Ukrainian President Viktor Yanukovych has defended his move to put on hold a historic deal with the EU, amid continuing mass protest rallies.
He said he was forced by economic necessity and the desire to protect those "most vulnerable".
The EU has accused Russia of exerting heavy economic pressure on Ukraine.
Clashes between protesters and police continued on Monday. Meanwhile, jailed opposition leader Yulia Tymoshenko announced an indefinite hunger strike.
Mr Yanukovych was speaking publicly for the first time since the announcement on Thursday that his government was halting preparations to sign the association and free trade agreements with the EU.
The decision triggered mass protests in Kiev and a number of other cities across Ukraine.
"I want peace and calm in our big Ukrainian family," Mr Yanukovych said in a video statement, describing himself as a "father".
He stressed that his government had not given up attempts to bring closer ties between Ukraine and the EU.
"I would like to underline this: there is no alternative to the creation of a society of European standards in Ukraine and my policies on this path always have been, and will continue to be, consistent.
"But I would be dishonest and unfair if I had not taken care of the most disadvantaged and vulnerable, who may carry the brunt during a transitional period."
Mr Yanukovych's government last week said it was halting preparations for signing the treaties, amid concern for possible mass job losses in the short-run.
Opponents are accusing the president of keeping talks with the EU alive while never intending to sign the deal at an EU summit in Vilnius, Lithuania, on 28-29 November.
They also say he has bowed to growing pressure from Russian President Vladimir Putin, who wants Kiev to join the Moscow-led Customs Union. The grouping also includes Belarus and Kazakhstan.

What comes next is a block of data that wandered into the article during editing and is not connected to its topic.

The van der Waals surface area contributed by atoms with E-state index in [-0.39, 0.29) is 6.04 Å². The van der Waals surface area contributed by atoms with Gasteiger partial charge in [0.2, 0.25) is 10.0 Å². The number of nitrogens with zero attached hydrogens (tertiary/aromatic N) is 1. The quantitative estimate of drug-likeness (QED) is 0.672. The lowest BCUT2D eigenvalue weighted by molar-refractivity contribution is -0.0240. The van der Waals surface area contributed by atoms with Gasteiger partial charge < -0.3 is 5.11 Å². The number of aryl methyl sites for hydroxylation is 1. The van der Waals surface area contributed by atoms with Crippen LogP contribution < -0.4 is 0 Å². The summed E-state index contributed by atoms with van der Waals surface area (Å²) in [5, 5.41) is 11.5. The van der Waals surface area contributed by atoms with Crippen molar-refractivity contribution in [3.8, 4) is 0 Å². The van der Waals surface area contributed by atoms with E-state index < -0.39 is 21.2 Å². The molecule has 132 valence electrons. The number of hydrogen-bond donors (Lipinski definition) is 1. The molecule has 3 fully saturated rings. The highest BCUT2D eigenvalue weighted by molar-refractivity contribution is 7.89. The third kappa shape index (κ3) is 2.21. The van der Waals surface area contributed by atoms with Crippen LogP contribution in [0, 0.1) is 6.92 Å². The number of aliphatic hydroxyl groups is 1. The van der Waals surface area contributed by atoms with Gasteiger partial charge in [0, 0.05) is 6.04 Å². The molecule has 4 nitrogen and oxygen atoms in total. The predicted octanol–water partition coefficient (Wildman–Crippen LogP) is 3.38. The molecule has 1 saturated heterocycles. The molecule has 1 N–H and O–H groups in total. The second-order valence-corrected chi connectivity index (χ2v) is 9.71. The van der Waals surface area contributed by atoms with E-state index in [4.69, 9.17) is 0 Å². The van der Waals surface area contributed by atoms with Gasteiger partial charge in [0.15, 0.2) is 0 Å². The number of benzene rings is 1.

Mr Putin denies the claims, instead accusing the EU of trying to "blackmail" Kiev into singing the agreements.
European Council President Herman Van Rompuy and European Commission President Jose Manuel Barroso said on Monday the door was still open for Ukraine to sign the agreements at the summit in Vilnius.
"The Eastern Partnership is conceived as a win-win where we all stand to gain," they said.
"It is up to Ukraine to freely decide what kind of engagement they seek with the European Union.
"We strongly disapprove of the Russian position and actions."
More than 100,000 people massed in Kiev's European Square and Independence Square on Sunday, calling for a "European future without Yanukovych".
Riot police used tear gas against demonstrators on Sunday and again on Monday, saying they had been pelted with objects.
Meanwhile, protesters have set up tents, implying they are planning to stay for the long haul.
The continuing protests are reminiscent of the Orange Revolution in 2004, which was sparked by anger over Mr Yanukovych's declared victory in a presidential election his opponents said was rigged.
Tymoshenko, one of the leaders of the revolution who was jailed in 2011 for abuse of power, said on Monday she was starting a hunger strike in solidarity with the protesters.
She launched a similar fast last year in protest at her treatment, but stopped it after 20 days.
The EU has made her release from prison one of its conditions for signing the association agreement.